Look to Lowes and Sta Green for crabgrass control this spring. Crabgrass gets its name because it sprawls from a central root low across the ground. It can become a problem quickly because it is able to grow vigorously in hot, dry conditions.
Before dying in the fall, a single weed can distribute thousands of seeds which will be ready to germinate in spring. Crabgrass is one of the most prevalent weeds found in lawns and Sta Green crabgrass control is your plan of attack this year.
Crabgrass, scientifically known as Digitaria, is a genus of about 300 species of the grass family Poaceae, native to tropical and warm temperate regions. Common names include crabgrass, finger-grass, and fonio. Digitus is the Latin word for “finger”, and weeds are distinguished by the long, finger-like blades they produce.
Crabgrass thrives in full sunlight and high temperatures and can easily out compete common grasses under these conditions. That’s why you really notice it when it heats up in July and August. Summer annuals germinate in the spring, grow through the summer and die with the first hard frost.
These plants produce a tremendous amount of seed in the mid- to late summer when the day length starts to shorten. These seeds ensure next year’s crop of weeds but can also remain dormant in the soil for several years before germinating. It is likely that if you have crabgrass in your lawn, it will be there next year, too.
All Crabgrass Digitaria species have similar growth habits and flowering structures. They typically have spreading stems with wide, flat leaf blades that lie on the ground with the tips ascending.
These species often become problem weeds in lawns and gardens, growing especially well in thin lawns that are watered lightly, underfertilized, and poorly drained. They are annual plants, and one plant is capable of producing 100,000 seeds per season.
The seeds germinate in the late spring and early summer and outcompete the lawn grass. In the autumn when the plants die they leave large voids in the lawn. The voids then become prime areas for the crabgrass seeds to germinate the following season.
I had been fighting crabgrass for years. Of course, you can hand pull all the crabgrass, but it has such long roots, you can never get them completely removed. Or you can use a crabgrass preventer like Sta Green Crab Ex from Lowes. I started using it about 4 years ago and beginning the following spring, I’ve used this product and I’ve had ZERO crabgrass.
Now most you know I work at Lowes, so yes I am familiar with many lawn and garden products. When I first used it, there were some mixed reviews so I wondered if it would work. I had used Scotts Halts before and was happy but I don’t think Scotts provides the same results that it was a few years ago. I just kept seeing more and more crabgrass each spring.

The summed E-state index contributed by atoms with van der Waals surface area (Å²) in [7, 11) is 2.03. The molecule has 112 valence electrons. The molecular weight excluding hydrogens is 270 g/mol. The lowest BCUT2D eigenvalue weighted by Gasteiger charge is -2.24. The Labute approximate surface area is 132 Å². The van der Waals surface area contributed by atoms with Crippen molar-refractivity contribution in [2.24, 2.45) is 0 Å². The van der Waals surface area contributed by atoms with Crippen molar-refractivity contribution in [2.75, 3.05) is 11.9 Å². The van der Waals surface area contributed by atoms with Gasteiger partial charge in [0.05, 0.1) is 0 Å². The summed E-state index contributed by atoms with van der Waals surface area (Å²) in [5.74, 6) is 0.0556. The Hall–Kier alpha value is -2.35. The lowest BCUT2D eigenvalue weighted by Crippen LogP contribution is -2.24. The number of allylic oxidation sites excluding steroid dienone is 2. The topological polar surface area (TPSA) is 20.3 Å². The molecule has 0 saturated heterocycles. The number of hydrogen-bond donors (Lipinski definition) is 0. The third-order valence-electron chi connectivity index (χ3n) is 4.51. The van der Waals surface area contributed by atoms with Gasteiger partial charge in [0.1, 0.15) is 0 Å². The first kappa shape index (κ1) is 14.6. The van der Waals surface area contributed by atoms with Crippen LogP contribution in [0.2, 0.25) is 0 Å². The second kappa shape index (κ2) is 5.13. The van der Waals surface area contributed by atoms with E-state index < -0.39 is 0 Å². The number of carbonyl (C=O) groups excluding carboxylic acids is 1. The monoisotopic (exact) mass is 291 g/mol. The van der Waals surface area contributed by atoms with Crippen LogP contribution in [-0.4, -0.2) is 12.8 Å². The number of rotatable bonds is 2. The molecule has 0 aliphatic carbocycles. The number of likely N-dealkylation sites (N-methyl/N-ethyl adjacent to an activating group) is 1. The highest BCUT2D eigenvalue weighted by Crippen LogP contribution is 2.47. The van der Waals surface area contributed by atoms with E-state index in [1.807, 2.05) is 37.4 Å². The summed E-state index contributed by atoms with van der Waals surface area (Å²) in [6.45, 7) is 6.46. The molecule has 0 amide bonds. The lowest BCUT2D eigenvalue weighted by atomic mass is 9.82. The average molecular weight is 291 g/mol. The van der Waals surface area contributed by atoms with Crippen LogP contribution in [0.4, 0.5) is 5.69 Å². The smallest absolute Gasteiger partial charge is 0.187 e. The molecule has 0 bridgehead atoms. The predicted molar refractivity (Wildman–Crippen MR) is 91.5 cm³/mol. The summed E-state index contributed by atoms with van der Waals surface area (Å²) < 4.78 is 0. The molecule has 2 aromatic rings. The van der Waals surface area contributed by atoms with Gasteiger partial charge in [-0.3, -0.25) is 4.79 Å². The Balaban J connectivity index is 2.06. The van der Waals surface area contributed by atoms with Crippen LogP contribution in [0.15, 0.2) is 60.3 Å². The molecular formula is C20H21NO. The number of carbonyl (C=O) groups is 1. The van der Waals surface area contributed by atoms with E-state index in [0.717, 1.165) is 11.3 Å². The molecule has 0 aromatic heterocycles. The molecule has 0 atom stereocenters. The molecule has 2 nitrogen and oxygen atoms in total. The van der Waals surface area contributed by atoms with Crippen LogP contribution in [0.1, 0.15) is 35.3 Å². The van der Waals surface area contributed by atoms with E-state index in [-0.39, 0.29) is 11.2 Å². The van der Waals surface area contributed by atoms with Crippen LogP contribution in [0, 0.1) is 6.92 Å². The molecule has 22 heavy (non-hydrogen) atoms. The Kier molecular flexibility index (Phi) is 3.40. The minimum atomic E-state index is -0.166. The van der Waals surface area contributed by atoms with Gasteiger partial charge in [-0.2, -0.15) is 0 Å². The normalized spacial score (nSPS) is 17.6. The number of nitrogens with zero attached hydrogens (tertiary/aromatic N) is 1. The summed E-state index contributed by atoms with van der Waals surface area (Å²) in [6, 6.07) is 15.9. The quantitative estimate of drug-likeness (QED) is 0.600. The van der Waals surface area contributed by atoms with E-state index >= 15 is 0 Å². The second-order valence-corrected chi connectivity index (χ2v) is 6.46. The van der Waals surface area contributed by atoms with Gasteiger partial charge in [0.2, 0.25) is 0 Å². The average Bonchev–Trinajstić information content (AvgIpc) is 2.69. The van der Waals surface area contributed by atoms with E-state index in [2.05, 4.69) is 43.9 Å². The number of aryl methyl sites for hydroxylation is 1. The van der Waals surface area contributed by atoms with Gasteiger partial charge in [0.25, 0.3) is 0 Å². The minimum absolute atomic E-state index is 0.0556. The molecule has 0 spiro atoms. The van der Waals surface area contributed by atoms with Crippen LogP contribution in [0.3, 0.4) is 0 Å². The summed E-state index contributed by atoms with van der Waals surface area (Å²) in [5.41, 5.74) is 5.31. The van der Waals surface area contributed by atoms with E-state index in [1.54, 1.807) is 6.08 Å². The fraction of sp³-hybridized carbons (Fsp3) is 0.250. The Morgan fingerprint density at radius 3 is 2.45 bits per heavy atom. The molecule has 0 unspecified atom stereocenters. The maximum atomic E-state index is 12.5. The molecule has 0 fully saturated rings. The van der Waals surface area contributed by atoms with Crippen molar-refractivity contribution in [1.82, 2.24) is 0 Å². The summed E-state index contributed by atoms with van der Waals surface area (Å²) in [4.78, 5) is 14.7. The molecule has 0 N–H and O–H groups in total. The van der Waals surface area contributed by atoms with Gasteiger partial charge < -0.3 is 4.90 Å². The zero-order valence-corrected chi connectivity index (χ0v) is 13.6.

The key to crabgrass control is applying the product EARLY. After fighting crabgrass for a couple years I did a little more research and simply asked customers that came in to the store to let me know what results they were getting with Sta-Green. I was amazed at how many people were switching from Scotts to Sta Green product.
Periods of Active Crabgrass Growth
First, you must know which type of grass you have. Find out here
Grass Type Period of active growth
Bluegrass late February
Fescue early March–June
Ryegrass late February–June
Bermudagrass April–late September
St. Augustinegrass March–October
Remember, if you spread this product or any pre-emergence after crabgrass is growing, in the middle of the summer, or the fall, it will do NOTHING to your crabgrass. It must be used in the early spring before the seeds germinate. It does pay to read the instructions.
I didn’t have one piece of crabgrass at all last year. I’m going to continue to use this product each spring and I’m a firm believer in this product now.
There are guidelines to applying Sta Green Crab Ex Plus Crabgrass Preventer. Always apply in early spring from March to May. Either before dandelions reach the puffball stage or before Forsythia blooms. Forsythia is usually the first flowering shrub that blooms in the spring.
To be most effective, Crab ex must be applied before forsythia is in full bloom. Crabgrass preventers have no effect on actively growing crabgrass. For an application to get the desired results, good timing is essential. Crabgrass preventers are pre-emergence herbicides and they only work when crabgrass seeds have not germinated.
Timing is everything. Knowing when crabgrass is likely to be present is helpful in control. Homeowners who complain of crabgrass infestations in April and May are usually identifying crabgrass, but also dandelion, nimblewill, nimbleweed or quackgrass.
Crabgrass germination typically begins in early April to early May when soil temperatures reach 55 degrees Fahrenheit at a depth of 1 to 2 inches, or about two weeks after the forsythia blooms begin. You only have about a two week window to apply this. If the grass is growing, its probably too late.
Find your local soil temperature. Here’s a link to current soil temperature in the United States. You can find your local ground temperature by clicking on the Soil Temperature Map.
If you missed the early spring application, all is not lost. The results will not be as good, but you can still apply a product like Ortho Weed B Gon or Bayer Advanced Weed Killer. Once crabgrass has established, preemergence herbicides simply are not that effective.
Two or three applications spaced seven to 10 days apart are often needed to achieve acceptable control. Unfortunately, some grass discoloration often accompanies applications of these herbicides.
If you have crabgrass, attack it early with Sta Green Crab Ex Plus. It is one of the best products out there. Just follow the directions and enjoy a better looking lawn this year.
By Victoria Stone